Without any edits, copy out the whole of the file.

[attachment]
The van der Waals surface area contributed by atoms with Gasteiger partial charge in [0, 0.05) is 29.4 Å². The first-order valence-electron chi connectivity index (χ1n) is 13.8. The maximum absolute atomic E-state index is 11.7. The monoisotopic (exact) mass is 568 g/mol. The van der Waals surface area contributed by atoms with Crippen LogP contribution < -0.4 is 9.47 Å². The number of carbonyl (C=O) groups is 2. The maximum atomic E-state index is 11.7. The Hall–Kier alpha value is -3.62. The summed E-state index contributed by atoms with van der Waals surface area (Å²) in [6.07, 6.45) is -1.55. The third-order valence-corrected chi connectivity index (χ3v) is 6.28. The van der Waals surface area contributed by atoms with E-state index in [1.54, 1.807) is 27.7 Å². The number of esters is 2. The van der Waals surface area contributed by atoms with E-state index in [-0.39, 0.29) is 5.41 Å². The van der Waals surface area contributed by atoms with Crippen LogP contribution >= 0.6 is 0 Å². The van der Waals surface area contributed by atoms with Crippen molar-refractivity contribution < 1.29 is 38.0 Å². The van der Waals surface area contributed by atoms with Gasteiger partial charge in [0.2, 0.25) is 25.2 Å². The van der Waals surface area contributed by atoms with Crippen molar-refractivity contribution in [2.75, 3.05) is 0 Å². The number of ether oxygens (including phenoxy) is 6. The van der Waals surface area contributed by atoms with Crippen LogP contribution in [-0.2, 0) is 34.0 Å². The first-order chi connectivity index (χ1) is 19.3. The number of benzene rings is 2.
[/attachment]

The van der Waals surface area contributed by atoms with Gasteiger partial charge in [0, 0.05) is 29.4 Å². The first-order valence-electron chi connectivity index (χ1n) is 13.8. The maximum absolute atomic E-state index is 11.7. The monoisotopic (exact) mass is 568 g/mol. The van der Waals surface area contributed by atoms with Crippen LogP contribution < -0.4 is 9.47 Å². The number of carbonyl (C=O) groups is 2. The maximum atomic E-state index is 11.7. The Hall–Kier alpha value is -3.62. The summed E-state index contributed by atoms with van der Waals surface area (Å²) in [6.07, 6.45) is -1.55. The third-order valence-corrected chi connectivity index (χ3v) is 6.28. The van der Waals surface area contributed by atoms with E-state index in [1.54, 1.807) is 27.7 Å². The number of esters is 2. The van der Waals surface area contributed by atoms with E-state index in [-0.39, 0.29) is 5.41 Å². The van der Waals surface area contributed by atoms with Crippen LogP contribution >= 0.6 is 0 Å². The van der Waals surface area contributed by atoms with Crippen molar-refractivity contribution < 1.29 is 38.0 Å². The van der Waals surface area contributed by atoms with Gasteiger partial charge in [0.2, 0.25) is 25.2 Å². The van der Waals surface area contributed by atoms with Crippen molar-refractivity contribution in [2.75, 3.05) is 0 Å². The number of ether oxygens (including phenoxy) is 6. The van der Waals surface area contributed by atoms with Crippen LogP contribution in [-0.2, 0) is 34.0 Å². The first-order chi connectivity index (χ1) is 19.3. The number of benzene rings is 2.